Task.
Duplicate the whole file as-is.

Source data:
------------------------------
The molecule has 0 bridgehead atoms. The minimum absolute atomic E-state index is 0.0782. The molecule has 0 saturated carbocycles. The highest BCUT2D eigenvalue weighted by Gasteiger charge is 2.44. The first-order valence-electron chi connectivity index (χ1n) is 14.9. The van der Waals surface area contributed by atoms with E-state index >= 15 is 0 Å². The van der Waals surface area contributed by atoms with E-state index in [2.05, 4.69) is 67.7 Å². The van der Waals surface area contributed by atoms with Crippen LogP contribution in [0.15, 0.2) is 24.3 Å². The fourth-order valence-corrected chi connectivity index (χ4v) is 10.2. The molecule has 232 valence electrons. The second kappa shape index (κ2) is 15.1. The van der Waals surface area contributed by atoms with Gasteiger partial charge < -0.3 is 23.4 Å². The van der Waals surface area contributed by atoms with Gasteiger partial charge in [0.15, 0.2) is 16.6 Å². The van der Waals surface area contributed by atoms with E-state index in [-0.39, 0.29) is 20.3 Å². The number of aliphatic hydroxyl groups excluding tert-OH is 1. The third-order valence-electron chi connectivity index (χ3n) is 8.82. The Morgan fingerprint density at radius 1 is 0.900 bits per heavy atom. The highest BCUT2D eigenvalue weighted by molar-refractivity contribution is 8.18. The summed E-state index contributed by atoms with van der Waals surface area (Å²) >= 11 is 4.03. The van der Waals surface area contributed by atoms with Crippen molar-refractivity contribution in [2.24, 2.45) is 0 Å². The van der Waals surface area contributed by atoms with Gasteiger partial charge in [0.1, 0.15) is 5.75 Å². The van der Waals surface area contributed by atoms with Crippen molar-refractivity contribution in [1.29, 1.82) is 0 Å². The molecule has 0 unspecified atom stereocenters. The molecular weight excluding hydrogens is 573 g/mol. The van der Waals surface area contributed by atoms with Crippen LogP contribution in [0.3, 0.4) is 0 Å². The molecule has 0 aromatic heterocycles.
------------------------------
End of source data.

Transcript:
The molecule has 0 bridgehead atoms. The minimum absolute atomic E-state index is 0.0782. The molecule has 0 saturated carbocycles. The highest BCUT2D eigenvalue weighted by Gasteiger charge is 2.44. The first-order valence-electron chi connectivity index (χ1n) is 14.9. The van der Waals surface area contributed by atoms with E-state index >= 15 is 0 Å². The van der Waals surface area contributed by atoms with E-state index in [2.05, 4.69) is 67.7 Å². The van der Waals surface area contributed by atoms with Crippen LogP contribution in [0.15, 0.2) is 24.3 Å². The fourth-order valence-corrected chi connectivity index (χ4v) is 10.2. The molecule has 232 valence electrons. The second kappa shape index (κ2) is 15.1. The van der Waals surface area contributed by atoms with Gasteiger partial charge < -0.3 is 23.4 Å². The van der Waals surface area contributed by atoms with Gasteiger partial charge in [0.15, 0.2) is 16.6 Å². The van der Waals surface area contributed by atoms with E-state index in [-0.39, 0.29) is 20.3 Å². The number of aliphatic hydroxyl groups excluding tert-OH is 1. The third-order valence-electron chi connectivity index (χ3n) is 8.82. The Morgan fingerprint density at radius 1 is 0.900 bits per heavy atom. The highest BCUT2D eigenvalue weighted by molar-refractivity contribution is 8.18. The summed E-state index contributed by atoms with van der Waals surface area (Å²) >= 11 is 4.03. The van der Waals surface area contributed by atoms with Crippen molar-refractivity contribution in [2.24, 2.45) is 0 Å². The van der Waals surface area contributed by atoms with Gasteiger partial charge in [0.1, 0.15) is 5.75 Å². The van der Waals surface area contributed by atoms with Crippen molar-refractivity contribution in [1.29, 1.82) is 0 Å². The molecule has 0 unspecified atom stereocenters. The molecular weight excluding hydrogens is 573 g/mol. The van der Waals surface area contributed by atoms with Crippen LogP contribution in [0.3, 0.4) is 0 Å². The molecule has 0 aromatic heterocycles.